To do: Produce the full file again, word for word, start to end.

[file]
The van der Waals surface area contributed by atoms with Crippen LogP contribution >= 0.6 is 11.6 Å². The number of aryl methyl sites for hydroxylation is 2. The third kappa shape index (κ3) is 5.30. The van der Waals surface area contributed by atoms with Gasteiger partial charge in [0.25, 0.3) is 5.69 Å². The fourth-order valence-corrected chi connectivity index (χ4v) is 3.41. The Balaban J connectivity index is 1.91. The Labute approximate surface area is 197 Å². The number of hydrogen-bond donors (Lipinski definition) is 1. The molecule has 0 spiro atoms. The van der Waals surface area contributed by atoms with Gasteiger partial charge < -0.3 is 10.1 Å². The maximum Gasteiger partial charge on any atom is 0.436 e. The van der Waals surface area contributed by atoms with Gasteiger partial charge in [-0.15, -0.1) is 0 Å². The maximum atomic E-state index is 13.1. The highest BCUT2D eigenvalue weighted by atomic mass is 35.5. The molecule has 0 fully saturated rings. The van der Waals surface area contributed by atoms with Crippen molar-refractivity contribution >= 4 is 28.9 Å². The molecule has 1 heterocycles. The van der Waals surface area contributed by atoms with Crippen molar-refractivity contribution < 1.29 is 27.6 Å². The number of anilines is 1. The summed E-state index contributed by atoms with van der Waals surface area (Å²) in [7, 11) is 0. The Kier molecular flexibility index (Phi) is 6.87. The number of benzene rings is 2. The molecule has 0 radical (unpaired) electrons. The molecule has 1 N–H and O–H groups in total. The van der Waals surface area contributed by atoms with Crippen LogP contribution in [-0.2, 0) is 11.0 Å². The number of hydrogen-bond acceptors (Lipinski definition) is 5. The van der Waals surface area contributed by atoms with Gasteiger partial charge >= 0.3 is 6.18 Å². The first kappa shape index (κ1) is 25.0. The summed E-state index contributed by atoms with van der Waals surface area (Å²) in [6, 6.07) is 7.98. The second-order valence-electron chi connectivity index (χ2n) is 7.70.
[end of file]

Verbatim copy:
The van der Waals surface area contributed by atoms with Crippen LogP contribution >= 0.6 is 11.6 Å². The number of aryl methyl sites for hydroxylation is 2. The third kappa shape index (κ3) is 5.30. The van der Waals surface area contributed by atoms with Gasteiger partial charge in [0.25, 0.3) is 5.69 Å². The fourth-order valence-corrected chi connectivity index (χ4v) is 3.41. The Balaban J connectivity index is 1.91. The Labute approximate surface area is 197 Å². The number of hydrogen-bond donors (Lipinski definition) is 1. The molecule has 0 spiro atoms. The van der Waals surface area contributed by atoms with Gasteiger partial charge < -0.3 is 10.1 Å². The maximum Gasteiger partial charge on any atom is 0.436 e. The van der Waals surface area contributed by atoms with Gasteiger partial charge in [-0.15, -0.1) is 0 Å². The maximum atomic E-state index is 13.1. The highest BCUT2D eigenvalue weighted by atomic mass is 35.5. The molecule has 0 fully saturated rings. The van der Waals surface area contributed by atoms with Crippen molar-refractivity contribution >= 4 is 28.9 Å². The molecule has 1 heterocycles. The van der Waals surface area contributed by atoms with Crippen molar-refractivity contribution < 1.29 is 27.6 Å². The number of anilines is 1. The summed E-state index contributed by atoms with van der Waals surface area (Å²) in [7, 11) is 0. The Kier molecular flexibility index (Phi) is 6.87. The number of benzene rings is 2. The molecule has 0 radical (unpaired) electrons. The molecule has 1 N–H and O–H groups in total. The van der Waals surface area contributed by atoms with Crippen LogP contribution in [-0.2, 0) is 11.0 Å². The number of hydrogen-bond acceptors (Lipinski definition) is 5. The van der Waals surface area contributed by atoms with Gasteiger partial charge >= 0.3 is 6.18 Å². The first kappa shape index (κ1) is 25.0. The summed E-state index contributed by atoms with van der Waals surface area (Å²) in [6, 6.07) is 7.98. The second-order valence-electron chi connectivity index (χ2n) is 7.70.